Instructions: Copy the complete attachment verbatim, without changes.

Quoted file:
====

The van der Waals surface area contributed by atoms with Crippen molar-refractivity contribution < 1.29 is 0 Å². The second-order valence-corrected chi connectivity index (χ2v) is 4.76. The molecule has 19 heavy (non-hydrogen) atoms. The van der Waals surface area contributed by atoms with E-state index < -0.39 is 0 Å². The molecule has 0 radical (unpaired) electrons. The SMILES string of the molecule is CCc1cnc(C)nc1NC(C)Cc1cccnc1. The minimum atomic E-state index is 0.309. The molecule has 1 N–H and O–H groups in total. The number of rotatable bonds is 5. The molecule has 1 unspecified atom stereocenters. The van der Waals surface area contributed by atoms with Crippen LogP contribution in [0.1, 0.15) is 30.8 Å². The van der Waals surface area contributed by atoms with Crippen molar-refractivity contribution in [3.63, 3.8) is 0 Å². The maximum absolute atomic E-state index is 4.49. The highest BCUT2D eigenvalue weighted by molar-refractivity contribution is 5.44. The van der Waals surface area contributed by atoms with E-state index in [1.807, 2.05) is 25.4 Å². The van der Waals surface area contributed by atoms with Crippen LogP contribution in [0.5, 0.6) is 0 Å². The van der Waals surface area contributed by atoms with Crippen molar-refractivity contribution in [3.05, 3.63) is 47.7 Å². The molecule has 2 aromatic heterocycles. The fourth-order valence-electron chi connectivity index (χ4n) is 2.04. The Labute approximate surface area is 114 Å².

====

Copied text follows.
The van der Waals surface area contributed by atoms with Crippen molar-refractivity contribution < 1.29 is 0 Å². The second-order valence-corrected chi connectivity index (χ2v) is 4.76. The molecule has 19 heavy (non-hydrogen) atoms. The van der Waals surface area contributed by atoms with E-state index < -0.39 is 0 Å². The molecule has 0 radical (unpaired) electrons. The SMILES string of the molecule is CCc1cnc(C)nc1NC(C)Cc1cccnc1. The minimum atomic E-state index is 0.309. The molecule has 1 N–H and O–H groups in total. The number of rotatable bonds is 5. The molecule has 1 unspecified atom stereocenters. The van der Waals surface area contributed by atoms with Crippen LogP contribution in [0.1, 0.15) is 30.8 Å². The van der Waals surface area contributed by atoms with Crippen molar-refractivity contribution in [3.63, 3.8) is 0 Å². The maximum absolute atomic E-state index is 4.49. The highest BCUT2D eigenvalue weighted by molar-refractivity contribution is 5.44. The van der Waals surface area contributed by atoms with E-state index in [1.807, 2.05) is 25.4 Å². The van der Waals surface area contributed by atoms with Crippen LogP contribution in [0.5, 0.6) is 0 Å². The van der Waals surface area contributed by atoms with Crippen molar-refractivity contribution in [3.05, 3.63) is 47.7 Å². The molecule has 2 aromatic heterocycles. The fourth-order valence-electron chi connectivity index (χ4n) is 2.04. The Labute approximate surface area is 114 Å².